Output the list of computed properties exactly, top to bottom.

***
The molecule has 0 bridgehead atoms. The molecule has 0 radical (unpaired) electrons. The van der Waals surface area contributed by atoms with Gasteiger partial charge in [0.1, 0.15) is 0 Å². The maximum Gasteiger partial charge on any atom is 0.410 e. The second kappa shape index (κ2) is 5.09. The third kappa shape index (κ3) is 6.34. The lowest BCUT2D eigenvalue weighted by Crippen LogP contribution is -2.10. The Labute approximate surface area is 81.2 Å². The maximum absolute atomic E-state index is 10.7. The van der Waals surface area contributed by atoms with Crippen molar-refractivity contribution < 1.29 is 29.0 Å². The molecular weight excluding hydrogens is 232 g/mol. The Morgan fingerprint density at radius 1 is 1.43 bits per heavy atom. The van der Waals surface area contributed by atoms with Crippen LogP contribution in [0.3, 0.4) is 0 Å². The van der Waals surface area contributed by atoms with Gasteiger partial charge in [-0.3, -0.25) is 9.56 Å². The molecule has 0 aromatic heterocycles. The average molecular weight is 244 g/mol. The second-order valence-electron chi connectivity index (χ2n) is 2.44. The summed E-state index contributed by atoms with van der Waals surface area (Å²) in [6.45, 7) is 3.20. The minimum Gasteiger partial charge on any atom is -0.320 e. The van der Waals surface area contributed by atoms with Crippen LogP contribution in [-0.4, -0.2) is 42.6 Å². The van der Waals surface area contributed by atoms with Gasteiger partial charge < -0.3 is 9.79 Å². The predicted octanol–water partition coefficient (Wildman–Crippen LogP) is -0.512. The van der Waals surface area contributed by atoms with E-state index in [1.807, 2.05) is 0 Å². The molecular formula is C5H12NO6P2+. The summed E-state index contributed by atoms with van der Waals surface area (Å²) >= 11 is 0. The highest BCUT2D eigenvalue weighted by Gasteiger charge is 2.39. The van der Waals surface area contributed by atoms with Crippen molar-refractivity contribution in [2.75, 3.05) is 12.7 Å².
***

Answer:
The molecule has 0 bridgehead atoms. The molecule has 0 radical (unpaired) electrons. The van der Waals surface area contributed by atoms with Gasteiger partial charge in [0.1, 0.15) is 0 Å². The maximum Gasteiger partial charge on any atom is 0.410 e. The second kappa shape index (κ2) is 5.09. The third kappa shape index (κ3) is 6.34. The lowest BCUT2D eigenvalue weighted by Crippen LogP contribution is -2.10. The Labute approximate surface area is 81.2 Å². The maximum absolute atomic E-state index is 10.7. The van der Waals surface area contributed by atoms with Crippen molar-refractivity contribution < 1.29 is 29.0 Å². The molecular weight excluding hydrogens is 232 g/mol. The Morgan fingerprint density at radius 1 is 1.43 bits per heavy atom. The van der Waals surface area contributed by atoms with Crippen LogP contribution in [0.3, 0.4) is 0 Å². The van der Waals surface area contributed by atoms with Gasteiger partial charge in [-0.3, -0.25) is 9.56 Å². The molecule has 0 aromatic heterocycles. The average molecular weight is 244 g/mol. The second-order valence-electron chi connectivity index (χ2n) is 2.44. The summed E-state index contributed by atoms with van der Waals surface area (Å²) in [6.45, 7) is 3.20. The minimum Gasteiger partial charge on any atom is -0.320 e. The van der Waals surface area contributed by atoms with Crippen LogP contribution in [-0.4, -0.2) is 42.6 Å². The van der Waals surface area contributed by atoms with Gasteiger partial charge < -0.3 is 9.79 Å². The predicted octanol–water partition coefficient (Wildman–Crippen LogP) is -0.512. The van der Waals surface area contributed by atoms with E-state index in [1.807, 2.05) is 0 Å². The molecular formula is C5H12NO6P2+. The summed E-state index contributed by atoms with van der Waals surface area (Å²) >= 11 is 0. The highest BCUT2D eigenvalue weighted by Gasteiger charge is 2.39. The van der Waals surface area contributed by atoms with Crippen molar-refractivity contribution in [2.75, 3.05) is 12.7 Å².